The International Olympic Committee (IOC) has rejected a request to wear black armbands at the Sochi Winter Olympics to remember the deaths of 25 policemen and protesters killed in the Kiev protests.
Ukrainian athletes wished to remember the fallen by wearing the symbolic black armband but have been banned from doing so as such action contravenes the Olympic charter.
The former Soviet republic's Olympic association released a statement stating that athletes were not allowed to mark the "deep pain over the loss of fellow countrymen" with black armbands because "in accordance with the Olympic charter it is not possible to do this".
The association said that the athletes wished to wear the symbolic garments as "a sign of mourning, an expression of sorrow and sympathy".
Despite the presence of sponsorship at the Olympics, the IOC makes it a goal to remain as impartial as possible, refraining from any symbolism that may be deemed "political".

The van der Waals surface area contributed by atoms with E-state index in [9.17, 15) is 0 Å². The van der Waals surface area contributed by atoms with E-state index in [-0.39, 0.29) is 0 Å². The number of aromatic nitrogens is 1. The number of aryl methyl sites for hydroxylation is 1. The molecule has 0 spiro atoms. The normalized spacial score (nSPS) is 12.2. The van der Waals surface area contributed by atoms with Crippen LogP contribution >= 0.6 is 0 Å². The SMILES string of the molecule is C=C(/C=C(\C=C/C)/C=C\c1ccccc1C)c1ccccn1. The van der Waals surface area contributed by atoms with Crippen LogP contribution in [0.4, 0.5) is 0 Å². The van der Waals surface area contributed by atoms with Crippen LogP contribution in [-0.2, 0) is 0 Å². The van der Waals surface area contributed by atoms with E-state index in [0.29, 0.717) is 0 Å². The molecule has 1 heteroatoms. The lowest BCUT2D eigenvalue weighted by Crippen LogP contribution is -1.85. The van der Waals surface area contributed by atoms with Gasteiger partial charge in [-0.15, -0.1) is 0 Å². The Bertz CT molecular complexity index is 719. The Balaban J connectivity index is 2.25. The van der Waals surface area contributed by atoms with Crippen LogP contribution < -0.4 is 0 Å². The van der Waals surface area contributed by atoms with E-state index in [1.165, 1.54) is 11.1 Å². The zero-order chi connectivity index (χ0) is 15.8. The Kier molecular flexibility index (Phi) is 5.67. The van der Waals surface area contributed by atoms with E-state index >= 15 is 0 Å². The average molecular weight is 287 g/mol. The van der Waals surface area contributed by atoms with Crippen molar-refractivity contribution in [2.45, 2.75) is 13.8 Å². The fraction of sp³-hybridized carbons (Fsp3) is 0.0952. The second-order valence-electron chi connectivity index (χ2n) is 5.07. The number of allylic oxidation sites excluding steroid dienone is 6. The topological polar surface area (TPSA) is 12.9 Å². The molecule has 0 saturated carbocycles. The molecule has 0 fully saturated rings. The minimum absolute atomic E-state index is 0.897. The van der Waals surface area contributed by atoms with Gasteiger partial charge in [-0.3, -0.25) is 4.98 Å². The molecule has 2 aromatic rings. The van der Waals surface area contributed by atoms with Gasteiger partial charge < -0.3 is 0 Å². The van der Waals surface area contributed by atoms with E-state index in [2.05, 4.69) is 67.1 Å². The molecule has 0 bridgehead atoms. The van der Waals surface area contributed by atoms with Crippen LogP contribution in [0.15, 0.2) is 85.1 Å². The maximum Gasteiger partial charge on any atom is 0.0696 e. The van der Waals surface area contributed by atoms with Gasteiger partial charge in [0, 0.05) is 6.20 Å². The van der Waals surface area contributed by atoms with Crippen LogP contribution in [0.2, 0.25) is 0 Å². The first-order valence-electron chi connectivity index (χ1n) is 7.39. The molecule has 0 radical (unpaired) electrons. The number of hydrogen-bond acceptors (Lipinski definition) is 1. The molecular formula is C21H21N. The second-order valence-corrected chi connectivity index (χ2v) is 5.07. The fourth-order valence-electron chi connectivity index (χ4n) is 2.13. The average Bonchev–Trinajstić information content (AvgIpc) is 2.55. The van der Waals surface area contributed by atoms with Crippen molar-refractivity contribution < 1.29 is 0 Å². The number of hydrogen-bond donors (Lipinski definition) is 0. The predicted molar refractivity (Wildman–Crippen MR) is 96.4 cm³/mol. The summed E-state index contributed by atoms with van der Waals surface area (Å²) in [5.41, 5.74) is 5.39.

The IOC also banned Norway from allowing its athlete's to wear helmet stickers in memory of Canadian skier Sarah Burke who died in an accident two years ago.
Mark Adams, the IOC spokesman, stated that there was no place for political protests at the Olympic games and refused to comment on the detention of punk group Pussy Riot.
"I understand that what happened yesterday wasn't in the context of any demonstration against the Games, so at the moment I don't have any relationship at all with that incident."
Sergey Bubka, the head of the Ukrainian delegation to Sochi and former Pole Vault star, took to Twitter to appeal to both sides of the conflict to down arms.
"I want to bring Olympic truce to my country. Dialogue is power, violence is weakness," he wrote.
"Our athletes are competing hard in Sochi but peacefully and with honour. Violence has no place in the World."
Ukraine is currently teetering on the edge of civil war after a day of unrest which saw 25 anti-government demonstrators and policemen killed and 250 injured.